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Help with nailing a date down

Discussion in 'The Ask the Pros & What's It Worth? Forum' started by rdratliff, Apr 6, 2009.

  1. rdratliff

    rdratliff New Member

    Joined:
    Apr 6, 2009
    Messages:
    1
    Location:
    Horseshoe Bay, Texas
    I recently inherited a .410 ga. shotgun from Mississippi Valley Arms. Through a bit of research I've found it to be American (crescent). So, that puts it between 1900 and 1930, I believe.

    How would I go about nailing down the date. I'm hoping to have a plaque engraved for the display case I intend to keep it in. Any help here would be greatly appreciated.

    As far as value, the shotgun is in excellent shape with the bores looking almost new. I have heard from family members that it hasn't seen a whole box of shells in it's life. The wood is all original and there is very light pitting on barrel near breach. The rear sights are missing, but brass bead is intact.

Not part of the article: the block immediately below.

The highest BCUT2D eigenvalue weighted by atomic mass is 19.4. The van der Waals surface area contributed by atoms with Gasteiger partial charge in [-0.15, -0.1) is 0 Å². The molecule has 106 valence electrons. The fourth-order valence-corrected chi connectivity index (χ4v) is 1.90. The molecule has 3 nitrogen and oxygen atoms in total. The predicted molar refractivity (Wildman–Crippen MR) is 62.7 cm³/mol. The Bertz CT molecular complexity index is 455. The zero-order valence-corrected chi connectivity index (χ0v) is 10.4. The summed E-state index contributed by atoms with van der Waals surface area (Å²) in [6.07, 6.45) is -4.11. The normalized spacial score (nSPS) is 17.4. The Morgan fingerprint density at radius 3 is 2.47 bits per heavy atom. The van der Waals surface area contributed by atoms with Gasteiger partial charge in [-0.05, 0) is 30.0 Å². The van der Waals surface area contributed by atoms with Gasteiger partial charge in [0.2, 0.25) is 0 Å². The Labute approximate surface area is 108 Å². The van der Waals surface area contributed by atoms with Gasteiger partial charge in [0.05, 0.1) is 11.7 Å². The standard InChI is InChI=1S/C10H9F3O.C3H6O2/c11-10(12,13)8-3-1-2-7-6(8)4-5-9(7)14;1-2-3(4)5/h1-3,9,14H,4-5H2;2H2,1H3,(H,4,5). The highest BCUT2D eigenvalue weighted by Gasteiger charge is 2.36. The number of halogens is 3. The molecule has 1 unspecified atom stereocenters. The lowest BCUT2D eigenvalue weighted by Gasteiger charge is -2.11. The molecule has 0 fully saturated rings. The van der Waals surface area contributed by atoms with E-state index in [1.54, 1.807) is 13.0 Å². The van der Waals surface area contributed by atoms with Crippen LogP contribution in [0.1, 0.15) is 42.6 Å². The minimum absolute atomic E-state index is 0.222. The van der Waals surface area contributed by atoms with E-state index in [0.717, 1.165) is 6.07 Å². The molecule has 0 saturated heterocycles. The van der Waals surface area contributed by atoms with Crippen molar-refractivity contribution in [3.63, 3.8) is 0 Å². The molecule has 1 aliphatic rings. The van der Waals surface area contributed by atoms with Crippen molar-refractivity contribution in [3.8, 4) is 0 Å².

Breakover is smooth and tight with no side-to-side wiggle at all.
     
  2. Anchor Clanker

    Anchor Clanker Member

    Joined:
    Sep 14, 2008
    Messages:
    244
    Location:
    Vacaville,California
    Yes the gun was made by either Crescent , W. H. Davenport Fire Arms or Stevens Arms & Tool Company. All three makers made guns with this name for the Shapleigh Hardware Company of St. Louis Mo, a large wholesale sporting goods dealer. The only way to determine the date of manufacture is for you to furnish the serial number of the gun (if it has one) and a good photograph. Also a description of the gun, is it a double barrel or a single barrel. Value of old guns is determined by condition, the amount of original finish remaining and mechanical condition. By the way, shotguns do not have rear sights, only front sights which is a bead.